The financial services industry today is characterized by change. Investor interest and capital is pouring into fintech companies – digital banks, insurtechs, wealthtechs, proptechs and every option in between are shifting how financial services are created, offered and evaluated.
New changes, new challenges
This shift has spurred many traditional financial institutions to take action. Yet, changes aren’t always straightforward. Financial institutions know they need to embrace innovation, and they also have to find better ways to understand and respond to their customers.
At the same time, the shift has put a spotlight on a new area of opportunity for big tech companies like Alibaba, Apple, Google, Tencent and others. These companies have incredible reach, deep roots into their customers’ lives, and robust customer data. Big techs are also constantly looking for ways to provide their customers with more value, to enhance customer loyalty by providing a more integrated ecosystem. Most already offer payments solutions, so extending their offerings to include financial products makes sense. However, there are no strong indicators that the big tech companies want to become banks. The regulatory burden is so far considered too high for their appetite1.
Forging strategic alliances
Big tech and financial institutions are already investing in fintechs to help advance their strategic goals. For example, Tencent led a $35 million investment in open banking focused TrueLayer in the UK this year2.
What they are realizing that partnerships don’t have to be limited to start-ups – working together with established institutions can create value. Over the past 6 months, there have been a number of strategic business relationships announced, such as Google’s partnership with Citibank and Stanford Federal Credit Union, to offer smart checking accounts3 and Apple’s announcement of a partnership with Goldman Sachs to offer the Apple Card credit card4. These will likely only be the beginning.
What they’re now starting to realize is that partnerships don’t have to be limited to start-ups – working together with established institutions can create value.
Making it work
So, what does it take to drive value from partnerships between big tech companies and traditional institutions? KPMG firms' experience working with financial institutions, fintechs and big techs suggests that the areas of central importance are organizational, cultural and strategic in nature.
Here are four key areas where financial services executives may want to focus attention5:
- Get clear on your business drivers — What business objectives do you aim to achieve through these partnerships? Let those govern your decisions. Improvements in customer experience may be your goal. If so, make the customer central to your strategy. If improvements in efficiency are the objective, put financial and productivity performance measures at the core. Stay focused on the primary drivers of the partnership, regardless of how it evolves.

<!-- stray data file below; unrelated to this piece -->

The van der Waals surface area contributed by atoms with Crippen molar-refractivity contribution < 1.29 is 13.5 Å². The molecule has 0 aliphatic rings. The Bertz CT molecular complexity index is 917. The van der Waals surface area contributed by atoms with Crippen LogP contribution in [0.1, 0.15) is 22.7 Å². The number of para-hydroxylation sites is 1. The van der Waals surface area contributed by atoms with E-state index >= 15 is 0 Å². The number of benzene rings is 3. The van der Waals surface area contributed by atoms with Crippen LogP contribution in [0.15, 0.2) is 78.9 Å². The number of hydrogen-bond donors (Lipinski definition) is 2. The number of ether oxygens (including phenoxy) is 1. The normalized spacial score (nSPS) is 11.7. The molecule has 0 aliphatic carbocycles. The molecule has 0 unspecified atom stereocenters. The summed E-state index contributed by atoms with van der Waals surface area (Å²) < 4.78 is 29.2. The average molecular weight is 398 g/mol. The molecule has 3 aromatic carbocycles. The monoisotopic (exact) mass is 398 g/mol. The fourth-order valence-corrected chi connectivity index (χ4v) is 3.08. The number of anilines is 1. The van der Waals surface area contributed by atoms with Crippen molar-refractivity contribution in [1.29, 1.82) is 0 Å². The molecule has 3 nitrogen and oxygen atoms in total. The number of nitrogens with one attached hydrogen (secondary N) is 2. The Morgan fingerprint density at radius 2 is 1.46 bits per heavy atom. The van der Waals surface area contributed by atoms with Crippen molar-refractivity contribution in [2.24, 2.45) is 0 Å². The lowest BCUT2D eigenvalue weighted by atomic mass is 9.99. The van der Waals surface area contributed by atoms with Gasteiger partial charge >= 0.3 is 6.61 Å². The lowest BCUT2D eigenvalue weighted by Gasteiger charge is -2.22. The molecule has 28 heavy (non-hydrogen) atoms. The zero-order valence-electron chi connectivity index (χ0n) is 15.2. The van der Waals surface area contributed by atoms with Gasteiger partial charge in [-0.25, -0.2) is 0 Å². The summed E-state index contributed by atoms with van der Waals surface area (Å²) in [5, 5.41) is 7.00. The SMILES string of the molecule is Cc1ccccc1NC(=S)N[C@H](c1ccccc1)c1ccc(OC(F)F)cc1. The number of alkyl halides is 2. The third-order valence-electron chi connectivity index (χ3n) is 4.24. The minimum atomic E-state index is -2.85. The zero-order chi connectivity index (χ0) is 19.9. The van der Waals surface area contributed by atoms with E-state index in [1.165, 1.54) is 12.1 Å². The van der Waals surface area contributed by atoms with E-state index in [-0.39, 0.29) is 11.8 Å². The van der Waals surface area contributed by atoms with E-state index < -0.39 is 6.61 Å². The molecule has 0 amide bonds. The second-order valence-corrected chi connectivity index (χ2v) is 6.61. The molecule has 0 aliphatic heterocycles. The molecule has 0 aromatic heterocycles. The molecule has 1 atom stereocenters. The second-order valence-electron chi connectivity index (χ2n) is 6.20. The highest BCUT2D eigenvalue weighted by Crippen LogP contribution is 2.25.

- Gain agility — Speed is of the essence when working with tech firms. The priority for financial services executives must be on improving organizational agility — from rationalizing IT infrastructure to adopting agile implementation techniques. Consider this question: If the institution is to operate at market speed, what technology operating models need to be in place?
- Acquire the skills and capabilities needed to succeed — Partnerships with consumer platforms demand unique skills. Consider how you will attract, develop and retain the people you need to, not only nurture ideas but act on them once they’re ready for commercialization. The financial institution’s approach to skills development and talent management will be vital to driving value from future models and innovations.
- Be bold — This is, perhaps, the most important area of all. To successfully move their organizations into the future, financial services leaders must be daring. They must have the nerve to take chances and accept failure. There simply is no other way. Further, they must have a strong vision for the organization and make a compelling case for it with employees, customers and stakeholders. Difficult decisions will have to be made. It won’t be easy to balance the imperative for transformative change against the financial institution’s risk and regulatory requirements.
I expect in 2020 to hear even more announcements of new partnerships. However, not all of these will succeed. The organizations that understand how strategic alliances work and are committed to the end result will be the ones able to drive future value.
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